As I alluded the other day, the story the NYT told about the targeting of Baitullah Mehsud differs in key respects from the story Joby Warrick told in his book, The Triple Agent. And since the discrepancy involves yet another unsubstantiated nuclear claim, and since Mehsud’s targeting led directly to the double agent Humam Khalil al-Balawi’s successful attack on Khost, the difference is worth mapping carefully.
First, the stories provide different explanations for how Mehsud came to be targeted. As I noted here, Warrick explained that we started targeting Mehsud after NSA intercepted a discussion about nukes.
In May  one such phrase, plucked from routine phone intercepts, sent a translator bolting from his chair at the National Security Agency’s listening station at Fort Meade, Maryland. The words were highlighted in a report that was rushed to a supervisor’s office, then to the executive floor of CIA headquarters, and finally to the desk of Leon Panetta, now in his third month as CIA director.
Panetta read the report and read it again. In a wiretap in the tribal province known as South Waziristan, two Taliban commanders had been overheard talking about Baitullah Mehsud, the short, thuggish Pashtun who had recently assumed command of Paksitan’s largest alliance of Taliban groups. It was an animated discussion about an acquisition of great importance, one that would ensure Mehsud’s defeat of Pakistan’s central government and elevate his standing among the world’s jihadists. One of the men used the Pashto term itami, meaning “atomic” or “nuclear.” Mehsud had itami devices, he said. (62-63)
Shortly thereafter, the government intercepted Mehsud’s shura council debating whether Islam permitted the use of Mehsud’s devices. Ultimately, the CIA concluded Mehsud had acquired a dirty bomb and started targeting him (including killing a close associate in hopes Mehsud would show up at his funeral; the Administration targeted the funeral but didn’t get Mehsud).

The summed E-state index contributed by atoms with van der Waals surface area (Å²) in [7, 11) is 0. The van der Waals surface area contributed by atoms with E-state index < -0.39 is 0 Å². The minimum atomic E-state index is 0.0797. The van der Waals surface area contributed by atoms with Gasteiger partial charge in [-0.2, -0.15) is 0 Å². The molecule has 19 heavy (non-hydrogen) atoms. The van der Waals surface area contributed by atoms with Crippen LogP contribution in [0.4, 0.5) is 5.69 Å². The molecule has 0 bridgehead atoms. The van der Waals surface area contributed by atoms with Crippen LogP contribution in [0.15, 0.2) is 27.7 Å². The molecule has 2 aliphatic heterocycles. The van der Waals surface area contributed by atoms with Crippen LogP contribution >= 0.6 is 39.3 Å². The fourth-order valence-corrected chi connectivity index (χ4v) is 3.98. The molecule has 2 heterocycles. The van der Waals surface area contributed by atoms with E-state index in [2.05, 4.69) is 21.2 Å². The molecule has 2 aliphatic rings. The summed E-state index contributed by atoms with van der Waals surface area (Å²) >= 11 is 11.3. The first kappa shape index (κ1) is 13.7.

The NYT provides a much vaguer story.
The C.I.A. worried that Mr. Mehsud, whose group then mainly targeted the Pakistan government, did not meet the Obama administration’s criteria for targeted killing: he was not an imminent threat to the United States. But Pakistani officials wanted him dead, and the American drone program rested on their tacit approval. The issue was resolved after the president and his advisers found that he represented a threat, if not to the homeland, to American personnel in Pakistan.
The description is not inconsistent with Warrick’s description, which describes the US originally hesitating to target Mehsud and the Paksitanis rejoicing once we did.
U.S. officials had long viewed the Mehsud clan as a local problem for the Pakistanis and were reluctant to agitate yet another militant faction that might cross into Afghanistan to attack U.S. troops.
The dirty bomb threat changed everything. Now the Obama administration was privately talking about targeting Mehsud, and Pakistani officials, for once, were wholeheartedly embracing the idea of a U.S. missile strike on their soil. (71)
Perhaps it was the dirty bomb that convinced the US Mehsud threatened US troops, as described by the NYT. Mind you, it’s unclear whether an as-yet unconfirmed dirty bomb in the hand of a guy targeting Pakistan (the Pakistanis blamed him for Benazir Bhutto’s death) really presented a threat to US troops. Perhaps it represented–like the insurgents in Yemen–a sufficient threat to our allied government we considered it a threat?